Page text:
Wednesday, December 11, 2013

The Serangoon Road Conundrum

A stormy riot, on an equally rain-soaked Sunday night along a routinely bustling strip of Singapore’s Little India, has captured the world’s attention.  The trigger, a purportedly drunken foreign worker of Indian descent was mowed over by a bus ferrying other workers back to their dormitory.  What sparked the violent scenes of vehicle pelting and assaults requires answers that possibly no inquiry can ever fully surface.

Was this an alcohol-induced incident, fueled by a rowdy mob packed within a two km stretch of road enveloped by ethnic shops, restaurants and temples? Anyone who has taken a stroll down Serangoon road on any given Sunday evening would witness a scene of collective drinking along pathways and on any available patch of grass. As pointed out by Alex Au of Yawning Bread, “at their low wages, they can’t afford to spend their leisure time in commercial establishments like cafes and restaurant”. Alex also offers an interesting treatise on how a confluence of spatial features and bad weather provided the ideal backdrop for the eruption of violence.

Explaining how usually rational individual behave during an irrational situation is too broad and complex to discuss definitively. I would like to however touch on a divisive subject that was alluded to in discussions on social media, and featured prominently in Alex’s aforementioned blog post; the role of disruptive policing (termed ‘active’ policing by Alex) and the perception of authorities manifested in first responders.

Anyone who was once a self-respecting pubescent teenager would recount at some point in their life running into the scope of a patrolling police officer. Be it loitering at a void deck late at night, or sneaking that illegal cigarette in a public playground. To some this is a rare occurrence, but to others that perhaps fit a deeply engraved profile of a typical troublemaker (you know who you are), this tends to happen more often than not.

Alex shares that such active or disruptive policing happens regularly “in the void decks and alleyways of Little India, freely issuing summonses and intrusively asking for identification. Workers see this as harassment. It is the exact opposite of what it takes to build trust between the police and communities”.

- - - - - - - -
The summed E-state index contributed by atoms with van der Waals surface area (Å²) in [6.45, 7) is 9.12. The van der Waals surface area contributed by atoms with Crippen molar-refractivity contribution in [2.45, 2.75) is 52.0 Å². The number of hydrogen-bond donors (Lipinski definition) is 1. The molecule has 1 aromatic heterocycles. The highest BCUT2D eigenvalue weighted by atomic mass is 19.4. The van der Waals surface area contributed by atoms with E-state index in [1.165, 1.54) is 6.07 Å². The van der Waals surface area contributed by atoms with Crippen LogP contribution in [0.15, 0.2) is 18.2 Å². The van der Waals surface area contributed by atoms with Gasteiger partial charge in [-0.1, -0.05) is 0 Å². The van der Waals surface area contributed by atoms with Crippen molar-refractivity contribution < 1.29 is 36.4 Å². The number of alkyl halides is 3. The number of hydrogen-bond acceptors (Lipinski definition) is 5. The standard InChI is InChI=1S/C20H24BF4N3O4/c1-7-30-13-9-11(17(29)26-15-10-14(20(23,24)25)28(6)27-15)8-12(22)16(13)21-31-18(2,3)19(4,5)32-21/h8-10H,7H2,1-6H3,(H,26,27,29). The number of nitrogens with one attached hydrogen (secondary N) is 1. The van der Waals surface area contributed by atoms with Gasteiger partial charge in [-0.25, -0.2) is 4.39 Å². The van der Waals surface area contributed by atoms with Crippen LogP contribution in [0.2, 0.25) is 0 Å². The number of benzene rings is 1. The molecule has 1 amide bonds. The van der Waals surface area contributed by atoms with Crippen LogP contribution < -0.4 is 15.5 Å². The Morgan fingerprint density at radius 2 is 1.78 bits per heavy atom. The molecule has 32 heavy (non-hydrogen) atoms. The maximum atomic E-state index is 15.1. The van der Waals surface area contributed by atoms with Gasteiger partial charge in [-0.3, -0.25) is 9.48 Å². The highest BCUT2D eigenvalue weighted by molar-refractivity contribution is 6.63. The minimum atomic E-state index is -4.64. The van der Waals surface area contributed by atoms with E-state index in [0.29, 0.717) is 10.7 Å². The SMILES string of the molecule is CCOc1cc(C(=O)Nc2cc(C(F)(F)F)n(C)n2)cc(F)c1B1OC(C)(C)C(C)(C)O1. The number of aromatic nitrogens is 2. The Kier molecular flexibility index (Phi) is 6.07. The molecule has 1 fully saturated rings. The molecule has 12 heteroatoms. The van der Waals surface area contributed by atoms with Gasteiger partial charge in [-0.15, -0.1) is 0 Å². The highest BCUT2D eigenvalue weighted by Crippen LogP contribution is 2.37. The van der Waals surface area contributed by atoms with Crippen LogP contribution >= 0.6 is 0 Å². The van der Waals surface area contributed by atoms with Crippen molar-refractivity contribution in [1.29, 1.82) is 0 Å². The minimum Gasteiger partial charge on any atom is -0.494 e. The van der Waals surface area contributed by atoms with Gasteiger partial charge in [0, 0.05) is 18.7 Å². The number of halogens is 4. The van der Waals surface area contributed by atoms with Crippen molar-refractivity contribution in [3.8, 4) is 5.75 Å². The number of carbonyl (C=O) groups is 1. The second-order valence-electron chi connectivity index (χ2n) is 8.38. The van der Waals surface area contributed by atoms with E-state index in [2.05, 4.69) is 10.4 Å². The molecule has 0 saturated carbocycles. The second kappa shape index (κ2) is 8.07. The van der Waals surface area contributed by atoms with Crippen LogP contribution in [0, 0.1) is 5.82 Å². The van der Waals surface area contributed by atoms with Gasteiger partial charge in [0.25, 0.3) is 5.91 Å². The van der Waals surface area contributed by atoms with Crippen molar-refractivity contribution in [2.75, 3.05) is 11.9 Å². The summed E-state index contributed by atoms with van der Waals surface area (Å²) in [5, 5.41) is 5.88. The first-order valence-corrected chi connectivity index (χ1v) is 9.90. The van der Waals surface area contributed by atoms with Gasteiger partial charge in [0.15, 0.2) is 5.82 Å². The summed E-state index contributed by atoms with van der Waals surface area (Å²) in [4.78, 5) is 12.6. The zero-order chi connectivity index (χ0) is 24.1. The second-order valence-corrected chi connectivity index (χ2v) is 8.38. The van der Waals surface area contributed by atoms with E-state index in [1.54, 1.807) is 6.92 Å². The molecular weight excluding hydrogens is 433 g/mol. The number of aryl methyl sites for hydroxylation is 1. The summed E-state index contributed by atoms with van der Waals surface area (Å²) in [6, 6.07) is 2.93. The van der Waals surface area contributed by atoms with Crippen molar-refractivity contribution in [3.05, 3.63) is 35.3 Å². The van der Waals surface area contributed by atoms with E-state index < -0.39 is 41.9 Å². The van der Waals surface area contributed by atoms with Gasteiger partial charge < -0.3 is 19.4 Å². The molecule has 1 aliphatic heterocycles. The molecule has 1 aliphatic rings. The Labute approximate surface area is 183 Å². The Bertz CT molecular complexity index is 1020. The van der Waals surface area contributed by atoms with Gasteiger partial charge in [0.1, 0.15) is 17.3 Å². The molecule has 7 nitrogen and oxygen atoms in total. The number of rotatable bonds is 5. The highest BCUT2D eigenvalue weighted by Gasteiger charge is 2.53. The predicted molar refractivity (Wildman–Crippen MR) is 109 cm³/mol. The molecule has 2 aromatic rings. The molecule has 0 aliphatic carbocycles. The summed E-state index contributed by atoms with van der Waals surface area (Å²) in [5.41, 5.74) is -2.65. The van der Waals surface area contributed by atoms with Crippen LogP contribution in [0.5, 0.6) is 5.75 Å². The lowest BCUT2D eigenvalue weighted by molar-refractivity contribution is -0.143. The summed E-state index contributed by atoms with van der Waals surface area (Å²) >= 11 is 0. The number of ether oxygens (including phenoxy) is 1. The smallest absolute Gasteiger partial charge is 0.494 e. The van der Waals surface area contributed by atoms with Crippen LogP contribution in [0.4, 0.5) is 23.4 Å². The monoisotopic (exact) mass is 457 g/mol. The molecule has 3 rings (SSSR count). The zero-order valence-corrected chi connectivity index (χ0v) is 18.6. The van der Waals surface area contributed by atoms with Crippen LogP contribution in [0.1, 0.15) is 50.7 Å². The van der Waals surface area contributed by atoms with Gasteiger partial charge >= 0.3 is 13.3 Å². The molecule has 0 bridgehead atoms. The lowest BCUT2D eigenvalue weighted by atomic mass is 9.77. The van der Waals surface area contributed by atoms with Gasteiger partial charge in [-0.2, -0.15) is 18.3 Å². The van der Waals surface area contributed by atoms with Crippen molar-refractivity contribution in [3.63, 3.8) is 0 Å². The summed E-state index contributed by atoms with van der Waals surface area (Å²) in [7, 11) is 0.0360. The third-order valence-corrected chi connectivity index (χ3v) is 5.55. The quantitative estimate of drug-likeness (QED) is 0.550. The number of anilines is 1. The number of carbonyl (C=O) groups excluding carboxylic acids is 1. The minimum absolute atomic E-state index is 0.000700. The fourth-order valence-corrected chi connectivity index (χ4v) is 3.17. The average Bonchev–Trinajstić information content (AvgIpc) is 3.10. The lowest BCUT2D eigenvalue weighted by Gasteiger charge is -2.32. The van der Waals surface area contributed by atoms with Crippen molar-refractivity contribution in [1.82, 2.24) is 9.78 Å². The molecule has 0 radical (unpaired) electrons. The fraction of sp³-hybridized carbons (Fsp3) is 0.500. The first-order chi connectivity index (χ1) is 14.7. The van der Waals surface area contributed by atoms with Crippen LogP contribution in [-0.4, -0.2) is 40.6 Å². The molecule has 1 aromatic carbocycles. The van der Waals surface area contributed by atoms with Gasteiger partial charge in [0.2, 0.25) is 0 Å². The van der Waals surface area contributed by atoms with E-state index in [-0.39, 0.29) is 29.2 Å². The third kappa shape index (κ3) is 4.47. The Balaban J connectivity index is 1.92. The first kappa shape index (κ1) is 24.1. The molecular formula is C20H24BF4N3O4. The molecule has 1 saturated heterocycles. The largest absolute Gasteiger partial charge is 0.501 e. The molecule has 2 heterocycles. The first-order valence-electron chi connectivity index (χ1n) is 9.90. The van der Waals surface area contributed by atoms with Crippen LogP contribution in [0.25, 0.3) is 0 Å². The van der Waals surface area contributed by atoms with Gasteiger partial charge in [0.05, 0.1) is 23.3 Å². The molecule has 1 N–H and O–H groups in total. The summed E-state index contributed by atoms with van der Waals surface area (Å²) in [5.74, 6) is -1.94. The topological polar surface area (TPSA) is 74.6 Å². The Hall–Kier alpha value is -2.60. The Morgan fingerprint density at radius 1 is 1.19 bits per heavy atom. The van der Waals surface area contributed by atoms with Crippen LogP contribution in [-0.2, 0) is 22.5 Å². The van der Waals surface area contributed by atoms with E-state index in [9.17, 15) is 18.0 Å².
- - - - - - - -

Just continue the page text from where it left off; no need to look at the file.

Now is this generally a bad thing?  Disruptive policing is a key component of the law-enforcement strategy modeled under Intelligence-Led Policing. In a sentence, this technique seeks to utilize the crime deterrent effect generated by a highly visible, regular and tangible police presence, to reduce crime in an identified crime hot area.

To illustrate its application, a scenario could be an increase of crime in a neighbourhood littered with street walkers and drug dealers. Active and visible police cars patrolling the streets could possibly deter the would-be clients from loitering in the vicinity, resulting in a decrease in the attractiveness of the area for crime.  Drawing back to the situation along Little India, perhaps the right type of disruptive policing would involve the visible presence of a credible deterrent, in the form of regular police officers and not auxiliary officers and the token NS-men or two.

The conduct of these additional patrols is as important as their numbers. Unlike the example of street walkers and soliciting clients, the purpose is not to displace our South Asian temporary residents. Our boys in blue have to be seen as being equally interested in maintaining a conducive and safe space for Singaporeans and Foreigners alike. This is the real challenge.

There are two events that suggest this animosity between our South Asian workers and enforcement authorities are, for lack of a better word, strained. Symbolically, the flipping and torching of police vehicles and ambulances offers a clear target of frustrations. Did they believe the first responders were arrived to assist their pinned compatriot, or were they there to merely engage in crowd control and to sweep the incident into non-existence? Perhaps there are other anecdotal incidents that fuels this perception.

The other (non) event is the conspicuous lack of acts of looting. Looting often goes hand-in-hand with spontaneous riots.  Flash back to the August 2011 London riots, much of the incidents coincided with opportunistic looting of mobile phone shops, restaurants and other retailers along the British High Streets. Similarly to what I read now, commentary back then pinned the blame on a disenfranchised minority group that were concentrated in areas of relatively high deprivation.

Now taking these two points together, it becomes harder to accept the online speculation that the ‘real’ reasons for the riots were the manifestation of the traditional class-divide tension rooted in poverty, employment frustrations, and general over-crowding.  As commenters now claim that attempts at painting the event as alcohol-driven is merely engaging in scapegoating, it would over-generalising to suggested a micro event was fuelled primarily by marco socio-spatial factors; without any empirical proof of course.  

To conclude, from a purely speculative assessment, understanding the interaction/relationship between our foreign workers and the people that share their spaces is a more important priority than let’s say a re-look at our immigration policy. Otherwise it seems counterintuitive to claim to be concerned for the welfare of this sub-group, and at the same time be knee-jerked into proposing solutions that only seek to limit their opportunities to make a decent living for themselves.